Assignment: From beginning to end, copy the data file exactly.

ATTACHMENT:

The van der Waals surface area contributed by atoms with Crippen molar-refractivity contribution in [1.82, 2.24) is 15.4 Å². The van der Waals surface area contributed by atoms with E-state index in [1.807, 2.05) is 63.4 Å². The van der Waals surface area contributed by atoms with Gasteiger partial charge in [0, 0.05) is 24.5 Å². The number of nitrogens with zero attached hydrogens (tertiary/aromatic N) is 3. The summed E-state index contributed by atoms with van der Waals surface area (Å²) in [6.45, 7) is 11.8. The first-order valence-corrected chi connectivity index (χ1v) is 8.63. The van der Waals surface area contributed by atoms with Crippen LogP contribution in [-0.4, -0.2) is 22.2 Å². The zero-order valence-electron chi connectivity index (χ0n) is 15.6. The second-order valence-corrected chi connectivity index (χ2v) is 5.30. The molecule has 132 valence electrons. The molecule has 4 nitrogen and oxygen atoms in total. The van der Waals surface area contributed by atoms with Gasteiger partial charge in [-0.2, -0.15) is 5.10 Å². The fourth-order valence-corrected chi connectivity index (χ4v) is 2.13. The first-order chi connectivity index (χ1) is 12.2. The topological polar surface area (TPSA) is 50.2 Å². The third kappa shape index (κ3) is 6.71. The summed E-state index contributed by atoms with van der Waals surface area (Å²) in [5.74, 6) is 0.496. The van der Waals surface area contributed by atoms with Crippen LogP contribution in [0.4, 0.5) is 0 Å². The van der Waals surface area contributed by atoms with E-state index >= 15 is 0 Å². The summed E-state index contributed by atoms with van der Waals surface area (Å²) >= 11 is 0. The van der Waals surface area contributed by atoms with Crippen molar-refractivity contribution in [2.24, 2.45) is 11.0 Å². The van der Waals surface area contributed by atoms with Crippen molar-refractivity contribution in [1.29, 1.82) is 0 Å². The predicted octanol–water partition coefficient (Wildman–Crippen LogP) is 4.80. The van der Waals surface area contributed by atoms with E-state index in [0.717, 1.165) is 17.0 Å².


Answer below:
The van der Waals surface area contributed by atoms with Crippen molar-refractivity contribution in [1.82, 2.24) is 15.4 Å². The van der Waals surface area contributed by atoms with E-state index in [1.807, 2.05) is 63.4 Å². The van der Waals surface area contributed by atoms with Gasteiger partial charge in [0, 0.05) is 24.5 Å². The number of nitrogens with zero attached hydrogens (tertiary/aromatic N) is 3. The summed E-state index contributed by atoms with van der Waals surface area (Å²) in [6.45, 7) is 11.8. The first-order valence-corrected chi connectivity index (χ1v) is 8.63. The van der Waals surface area contributed by atoms with Crippen LogP contribution in [-0.4, -0.2) is 22.2 Å². The zero-order valence-electron chi connectivity index (χ0n) is 15.6. The second-order valence-corrected chi connectivity index (χ2v) is 5.30. The molecule has 132 valence electrons. The molecule has 4 nitrogen and oxygen atoms in total. The van der Waals surface area contributed by atoms with Gasteiger partial charge in [-0.2, -0.15) is 5.10 Å². The fourth-order valence-corrected chi connectivity index (χ4v) is 2.13. The first-order chi connectivity index (χ1) is 12.2. The topological polar surface area (TPSA) is 50.2 Å². The third kappa shape index (κ3) is 6.71. The summed E-state index contributed by atoms with van der Waals surface area (Å²) in [5.74, 6) is 0.496. The van der Waals surface area contributed by atoms with Crippen LogP contribution in [0.4, 0.5) is 0 Å². The van der Waals surface area contributed by atoms with E-state index >= 15 is 0 Å². The summed E-state index contributed by atoms with van der Waals surface area (Å²) >= 11 is 0. The van der Waals surface area contributed by atoms with Crippen molar-refractivity contribution in [2.24, 2.45) is 11.0 Å². The van der Waals surface area contributed by atoms with Crippen molar-refractivity contribution in [1.29, 1.82) is 0 Å². The predicted octanol–water partition coefficient (Wildman–Crippen LogP) is 4.80. The van der Waals surface area contributed by atoms with E-state index in [0.717, 1.165) is 17.0 Å².